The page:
Several years ago, I had a conversation with a young woman on a train that I've never forgotten. We began chatting in that curiously intimate way strangers sometimes do when traveling. It wasn't the happiest time of my life - I was getting over an engagement that I'd broken but that didn't make it any easier. There were quite a few reasons for the break up: for one, I simply wasn't ready to marry. I'd noticed a controlling, jealous streak in him that worried me. Back then, I didn't know who I was. (In fact, I would reach my 30s before I did). There was one reason, though, that set the seal on my decision to call it off:
I had always known I never wanted children and I had made that clear to him. He would make patronizing remarks like "you'll change your mind when you're older" despite my repeated insistence that I wouldn't. He couldn't seem to wrap his head round the fact that I had not the slightest desire to reproduce.
I wasn't prepared to compromise. I definitely wasn't prepared to spend my life with someone who would disregard my feelings and who seemed more interested in going along with society's expectations than examining the reasons why he wanted children. So I called the engagement off. Shortly afterwards, I got chatting to this young woman who I'll refer to as K.
K had a two-year-old daughter, despite the fact that she'd never wanted children. She told me that she'd, quote "caved in" unquote and had a child. Her husband and her mother pressured her and society had done the rest. K knew almost immediately she'd made a mistake. She hated being pregnant and said that she didn't appreciate how her body was her own until then. The thought of giving birth terrified her. When her daughter was born, everyone was delighted - except her. "I felt nothing towards her. She didn't even feel like mine. I thought it was the baby blues and it'd get better but I still feel detached from her two years on."
I told K that I never wanted children. K was supportive of my choice and said it was an equally valid one and should be respected. (If the term 'childfree' was around then, I hadn't heard of it).She freely admitted she envied me and warned me to stick to my guns and "not to give in to pressure like I did. If I could turn back the clock, I would." K felt that nobody ever tells women the truth about motherhood.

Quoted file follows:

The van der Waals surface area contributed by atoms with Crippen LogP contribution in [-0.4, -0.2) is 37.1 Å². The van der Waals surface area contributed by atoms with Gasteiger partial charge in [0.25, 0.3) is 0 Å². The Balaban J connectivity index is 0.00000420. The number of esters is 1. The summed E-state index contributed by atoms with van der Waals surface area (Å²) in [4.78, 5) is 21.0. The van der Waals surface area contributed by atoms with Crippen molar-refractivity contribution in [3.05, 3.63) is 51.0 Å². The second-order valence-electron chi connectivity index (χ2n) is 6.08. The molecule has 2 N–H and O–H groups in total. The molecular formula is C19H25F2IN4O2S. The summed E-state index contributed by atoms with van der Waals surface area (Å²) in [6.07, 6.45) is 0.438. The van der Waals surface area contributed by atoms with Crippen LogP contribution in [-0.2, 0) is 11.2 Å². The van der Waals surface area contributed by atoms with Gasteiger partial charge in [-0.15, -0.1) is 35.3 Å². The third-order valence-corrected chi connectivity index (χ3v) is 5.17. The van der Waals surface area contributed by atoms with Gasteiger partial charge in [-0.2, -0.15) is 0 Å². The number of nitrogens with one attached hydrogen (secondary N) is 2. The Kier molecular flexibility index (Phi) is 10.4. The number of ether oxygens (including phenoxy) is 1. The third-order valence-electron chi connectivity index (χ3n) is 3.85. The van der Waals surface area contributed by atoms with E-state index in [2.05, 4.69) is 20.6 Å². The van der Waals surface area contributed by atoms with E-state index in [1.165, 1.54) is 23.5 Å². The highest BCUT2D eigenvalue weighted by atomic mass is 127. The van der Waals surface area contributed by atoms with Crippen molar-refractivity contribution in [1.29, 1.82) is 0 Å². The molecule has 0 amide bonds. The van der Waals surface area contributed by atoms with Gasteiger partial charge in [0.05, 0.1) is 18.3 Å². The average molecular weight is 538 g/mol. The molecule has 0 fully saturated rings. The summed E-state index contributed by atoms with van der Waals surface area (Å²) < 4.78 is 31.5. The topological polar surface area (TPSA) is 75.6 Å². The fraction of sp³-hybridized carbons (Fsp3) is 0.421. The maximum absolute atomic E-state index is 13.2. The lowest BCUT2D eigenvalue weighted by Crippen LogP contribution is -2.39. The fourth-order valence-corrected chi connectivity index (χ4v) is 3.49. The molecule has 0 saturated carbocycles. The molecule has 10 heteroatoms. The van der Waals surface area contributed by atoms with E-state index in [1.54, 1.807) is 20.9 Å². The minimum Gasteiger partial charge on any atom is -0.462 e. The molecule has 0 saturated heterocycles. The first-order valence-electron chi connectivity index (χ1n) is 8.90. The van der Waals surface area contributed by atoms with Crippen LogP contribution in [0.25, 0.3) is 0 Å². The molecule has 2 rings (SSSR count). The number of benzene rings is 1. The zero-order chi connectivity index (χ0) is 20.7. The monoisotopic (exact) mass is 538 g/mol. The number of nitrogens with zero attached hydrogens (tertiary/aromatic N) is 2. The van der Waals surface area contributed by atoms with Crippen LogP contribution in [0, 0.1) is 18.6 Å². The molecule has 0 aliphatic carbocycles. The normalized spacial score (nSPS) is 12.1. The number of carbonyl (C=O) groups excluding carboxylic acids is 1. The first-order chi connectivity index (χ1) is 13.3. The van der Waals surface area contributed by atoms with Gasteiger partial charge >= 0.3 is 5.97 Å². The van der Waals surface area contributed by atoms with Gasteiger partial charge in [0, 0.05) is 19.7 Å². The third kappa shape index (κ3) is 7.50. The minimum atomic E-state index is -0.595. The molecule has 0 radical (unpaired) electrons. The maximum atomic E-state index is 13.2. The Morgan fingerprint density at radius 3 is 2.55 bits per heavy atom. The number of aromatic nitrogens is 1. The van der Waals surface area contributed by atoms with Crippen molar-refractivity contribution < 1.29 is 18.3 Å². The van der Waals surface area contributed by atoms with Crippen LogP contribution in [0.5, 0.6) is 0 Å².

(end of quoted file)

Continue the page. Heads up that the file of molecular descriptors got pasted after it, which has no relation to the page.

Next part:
She told me that she felt she no longer had an identity or independence. Her husband, especially, did not seem to view her as an equal partner or a person in her own right. K went through the motions of caring for her daughter, saying "I put up a good front but I feel like I'm living a lie."
Listening to her, I felt sad and angry. She succumbed to pressure, yes, but how unfair that that massive pressure was placed on her in the first place. I sensed she was overwhelmed by feelings of guilt and shame and probably had no one to confide in. I think she was able to talk so openly and honestly with me because she knew I would not judge her. I hope I was able to help a little.
This is the flip side of the coin we never hear about, I remember thinking. K seemed to feel so alone but I bet she's not.
We got off the train and said goodbye. I never did see her again. I've thought about her from time to time and wondered how she's doing.
I'm grateful we met, though. I'd been second-guessing myself about my broken engagement and I'd been feeling irrationally guilty for refusing to have children. Meeting K cleansed me of that. Whenever I'm bingoed, I remember her because I know if I'd gone with the societal flow I'd be walking in her shoes.
I'm convinced we met for a reason. I learned an invaluable lesson that day.
Listen to your instincts. If you're in any doubt about having children - don't.
Flickr photo by Malingering (cc)
Technorati Tag: Childfree
January 04, 2008